How to tell is bassist is using fingers or pick

Discussion in 'Technique [BG]' started by bluelineman, Dec 11, 2012.


  1. bluelineman

    bluelineman

    Joined:
    Jan 15, 2012
    New guy here, switching over from the dark side. How can you tell if a bassist you are trying to play along with is using a pick or fingers? I know some guys exclusively use one or the other.
  2. Hamlet7768

    Hamlet7768 Here to chew gum and rock. Still have gum. Supporting Member

    Joined:
    Jun 5, 2011
    Usually you can look it up, or you can tell by the sound. Very generally speaking, basslines played with a pick have an inimitable crispness to them (though Geddy Lee's lines can sound picked at times), whereas fingerstyle doesn't really have that crispness. Some examples to compare (picked mostly for similarities, pick-user is first):

    Chris Squire to Geddy Lee

    Jason Newsted to Cliff Burton

    John Paul Jones to John Paul Jones (or more helpfully, Heartbreaker to Ramble On)
  3. JimmyM

    JimmyM Supporting Member

    Joined:
    Apr 11, 2005
    Location:
    Apopka, FL
    Disclosures:
    Endorsing: Ampeg Amps, EMG Pickups
    It's not always easy to tell just by listening. I've been fooled before.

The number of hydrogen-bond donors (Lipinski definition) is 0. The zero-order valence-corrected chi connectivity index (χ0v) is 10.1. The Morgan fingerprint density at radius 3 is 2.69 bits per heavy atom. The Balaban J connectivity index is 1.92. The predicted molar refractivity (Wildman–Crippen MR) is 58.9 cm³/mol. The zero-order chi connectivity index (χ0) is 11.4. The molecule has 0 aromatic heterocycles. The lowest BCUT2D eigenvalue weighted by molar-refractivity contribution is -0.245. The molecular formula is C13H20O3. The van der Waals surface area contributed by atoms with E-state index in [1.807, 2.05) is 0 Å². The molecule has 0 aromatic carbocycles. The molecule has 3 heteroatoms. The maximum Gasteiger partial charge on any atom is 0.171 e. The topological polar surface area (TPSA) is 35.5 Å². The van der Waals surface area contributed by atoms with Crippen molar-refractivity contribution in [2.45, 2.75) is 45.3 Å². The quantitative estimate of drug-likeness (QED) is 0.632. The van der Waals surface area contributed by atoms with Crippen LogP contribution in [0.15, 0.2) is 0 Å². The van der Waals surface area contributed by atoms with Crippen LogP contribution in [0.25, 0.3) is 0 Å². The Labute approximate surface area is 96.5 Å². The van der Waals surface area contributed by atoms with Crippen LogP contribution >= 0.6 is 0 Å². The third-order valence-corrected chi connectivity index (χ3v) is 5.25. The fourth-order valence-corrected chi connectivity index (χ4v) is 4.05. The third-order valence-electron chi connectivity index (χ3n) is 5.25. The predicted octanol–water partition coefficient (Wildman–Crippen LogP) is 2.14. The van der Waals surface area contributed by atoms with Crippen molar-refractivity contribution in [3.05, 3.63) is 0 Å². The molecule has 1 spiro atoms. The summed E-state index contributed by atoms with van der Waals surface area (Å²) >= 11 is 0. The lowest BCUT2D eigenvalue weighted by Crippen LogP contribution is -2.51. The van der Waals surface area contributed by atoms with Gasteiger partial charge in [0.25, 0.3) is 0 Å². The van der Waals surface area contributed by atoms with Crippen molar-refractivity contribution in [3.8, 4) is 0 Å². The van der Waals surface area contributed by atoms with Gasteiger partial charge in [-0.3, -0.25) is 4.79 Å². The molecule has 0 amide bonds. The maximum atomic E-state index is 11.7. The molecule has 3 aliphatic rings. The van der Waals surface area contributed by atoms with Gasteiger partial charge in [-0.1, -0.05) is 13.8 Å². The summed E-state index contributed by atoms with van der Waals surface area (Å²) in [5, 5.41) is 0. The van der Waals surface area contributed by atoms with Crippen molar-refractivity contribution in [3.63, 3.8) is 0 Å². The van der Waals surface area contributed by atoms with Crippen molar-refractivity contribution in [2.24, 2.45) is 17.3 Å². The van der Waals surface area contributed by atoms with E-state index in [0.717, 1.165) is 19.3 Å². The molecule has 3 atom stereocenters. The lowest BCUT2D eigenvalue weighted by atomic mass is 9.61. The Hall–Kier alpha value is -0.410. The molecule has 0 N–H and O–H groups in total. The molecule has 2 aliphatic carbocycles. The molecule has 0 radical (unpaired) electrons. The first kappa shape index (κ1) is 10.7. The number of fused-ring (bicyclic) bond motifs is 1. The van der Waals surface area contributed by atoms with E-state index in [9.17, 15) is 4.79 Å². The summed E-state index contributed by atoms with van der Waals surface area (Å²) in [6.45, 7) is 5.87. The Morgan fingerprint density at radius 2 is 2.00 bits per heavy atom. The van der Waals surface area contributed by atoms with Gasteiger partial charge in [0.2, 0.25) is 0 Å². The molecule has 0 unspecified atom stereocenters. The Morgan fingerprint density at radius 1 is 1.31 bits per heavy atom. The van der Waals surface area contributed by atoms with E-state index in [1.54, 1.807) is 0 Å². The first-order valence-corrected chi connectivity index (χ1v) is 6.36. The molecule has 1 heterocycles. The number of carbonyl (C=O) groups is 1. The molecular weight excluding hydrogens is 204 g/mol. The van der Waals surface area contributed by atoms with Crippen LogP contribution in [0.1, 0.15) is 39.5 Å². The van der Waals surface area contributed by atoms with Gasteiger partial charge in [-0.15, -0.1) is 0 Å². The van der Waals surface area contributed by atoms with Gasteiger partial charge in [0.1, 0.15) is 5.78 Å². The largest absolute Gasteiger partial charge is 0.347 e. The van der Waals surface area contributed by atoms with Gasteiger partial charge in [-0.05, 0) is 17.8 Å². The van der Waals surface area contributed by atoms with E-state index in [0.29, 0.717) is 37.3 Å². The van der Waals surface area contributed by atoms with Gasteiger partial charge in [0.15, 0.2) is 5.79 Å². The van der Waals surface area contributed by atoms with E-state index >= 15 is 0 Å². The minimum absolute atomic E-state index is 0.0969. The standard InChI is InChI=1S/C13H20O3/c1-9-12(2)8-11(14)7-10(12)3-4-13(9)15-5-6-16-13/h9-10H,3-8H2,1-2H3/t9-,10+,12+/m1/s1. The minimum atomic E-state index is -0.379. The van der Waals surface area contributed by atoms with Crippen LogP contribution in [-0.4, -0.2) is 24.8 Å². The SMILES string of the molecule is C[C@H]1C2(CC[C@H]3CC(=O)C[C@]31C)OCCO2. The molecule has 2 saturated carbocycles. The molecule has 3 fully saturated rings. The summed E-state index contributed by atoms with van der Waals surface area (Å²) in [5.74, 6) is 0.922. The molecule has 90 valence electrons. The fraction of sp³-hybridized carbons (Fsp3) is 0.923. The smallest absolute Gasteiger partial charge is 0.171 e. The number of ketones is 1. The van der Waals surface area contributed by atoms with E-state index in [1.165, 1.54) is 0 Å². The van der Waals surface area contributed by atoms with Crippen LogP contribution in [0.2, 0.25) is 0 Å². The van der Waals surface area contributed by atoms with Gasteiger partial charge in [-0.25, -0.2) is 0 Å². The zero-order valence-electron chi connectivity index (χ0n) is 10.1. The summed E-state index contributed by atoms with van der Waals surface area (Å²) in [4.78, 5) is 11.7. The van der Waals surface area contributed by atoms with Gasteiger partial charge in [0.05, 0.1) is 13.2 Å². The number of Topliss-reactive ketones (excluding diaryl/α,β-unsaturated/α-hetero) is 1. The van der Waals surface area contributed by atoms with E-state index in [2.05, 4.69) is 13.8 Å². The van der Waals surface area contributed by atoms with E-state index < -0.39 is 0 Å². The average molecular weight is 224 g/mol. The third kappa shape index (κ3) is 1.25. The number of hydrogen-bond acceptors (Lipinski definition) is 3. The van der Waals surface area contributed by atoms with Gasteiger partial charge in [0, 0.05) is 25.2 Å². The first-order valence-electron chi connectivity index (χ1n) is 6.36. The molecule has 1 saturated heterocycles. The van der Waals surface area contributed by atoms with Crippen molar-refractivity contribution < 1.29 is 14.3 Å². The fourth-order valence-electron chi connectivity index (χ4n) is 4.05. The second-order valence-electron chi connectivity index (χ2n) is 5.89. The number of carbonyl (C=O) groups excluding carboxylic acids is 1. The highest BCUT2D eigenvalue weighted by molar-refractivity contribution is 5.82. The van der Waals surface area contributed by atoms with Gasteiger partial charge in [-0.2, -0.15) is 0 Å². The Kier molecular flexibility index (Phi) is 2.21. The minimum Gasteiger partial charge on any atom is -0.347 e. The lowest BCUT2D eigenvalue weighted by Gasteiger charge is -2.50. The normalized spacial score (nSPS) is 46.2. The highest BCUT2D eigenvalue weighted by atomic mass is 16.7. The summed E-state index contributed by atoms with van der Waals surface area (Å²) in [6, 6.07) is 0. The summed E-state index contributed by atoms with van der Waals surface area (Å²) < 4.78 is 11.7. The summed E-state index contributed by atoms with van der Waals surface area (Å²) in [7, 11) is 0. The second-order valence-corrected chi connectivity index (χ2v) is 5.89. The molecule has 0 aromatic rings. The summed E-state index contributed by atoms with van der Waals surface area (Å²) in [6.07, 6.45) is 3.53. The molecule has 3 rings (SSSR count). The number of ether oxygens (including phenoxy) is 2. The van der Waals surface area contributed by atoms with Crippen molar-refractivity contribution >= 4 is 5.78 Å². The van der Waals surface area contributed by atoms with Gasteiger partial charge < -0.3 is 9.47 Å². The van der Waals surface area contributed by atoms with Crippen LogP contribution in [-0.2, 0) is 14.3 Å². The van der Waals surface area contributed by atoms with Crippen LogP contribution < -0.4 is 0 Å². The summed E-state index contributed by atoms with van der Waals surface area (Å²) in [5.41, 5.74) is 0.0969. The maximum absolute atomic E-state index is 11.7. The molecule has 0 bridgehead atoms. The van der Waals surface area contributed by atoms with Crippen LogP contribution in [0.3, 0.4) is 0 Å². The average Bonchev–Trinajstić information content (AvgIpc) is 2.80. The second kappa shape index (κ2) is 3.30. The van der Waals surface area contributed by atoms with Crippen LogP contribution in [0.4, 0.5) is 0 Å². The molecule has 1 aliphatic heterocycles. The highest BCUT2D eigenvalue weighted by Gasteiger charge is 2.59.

4. Rev J

    Rev J

    Joined:
    Jun 14, 2012
    Location:
    Berkeley, Ca.
    Interestingly part of the reason Geddy sometimes sounds like he's using a pick is because he is using his fingernails to get the attack and sometimes uses an up and down motion with just his index finger. Incidentally after watching his instructional video and reading interviews with him Chris Squire hits strings twice once with the pick and once with the side of his thumb for every attack which can soften attack slightly.

    C/S,
    Rev J
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  6. PlungerModerno

    PlungerModerno

    Joined:
    Apr 12, 2012
    Location:
    Ireland
    There's no foolproof way AFAIK - and no real value in establishing it one way or the other as far as I can see.

    If you are looking for a specific tone or effect you can try both and see which works. The opposite to the original may work best for you!

    With effects and processing that you'll encounter in most live and recorded situations the precise tone hunt seems unproductive. Getting the best out of equipment you know well is time spent better IMO. :bassist:
  7. guitardefector

    guitardefector

    Joined:
    May 23, 2009
    Location:
    SF Bay Area/California
    My clue is 'plunky' versus 'buttery'. If the notes sound like heavy objects dropping in water, it's usually plucked. If it sounds smooth and satiny, it's fingered.
  8. oniman7

    oniman7

    Joined:
    Jun 1, 2010
    Location:
    Saint Augustine, Florida
    There are tones which are with a pick or with fingers, but in general you can pretty much get either sound with either. I'm listening to Dream Theater (under a glad moon right now) and although John Myung had the aggressive subs of a pick, there's a bouncy pumping sound that I identify with finger players like him or Steve Harris

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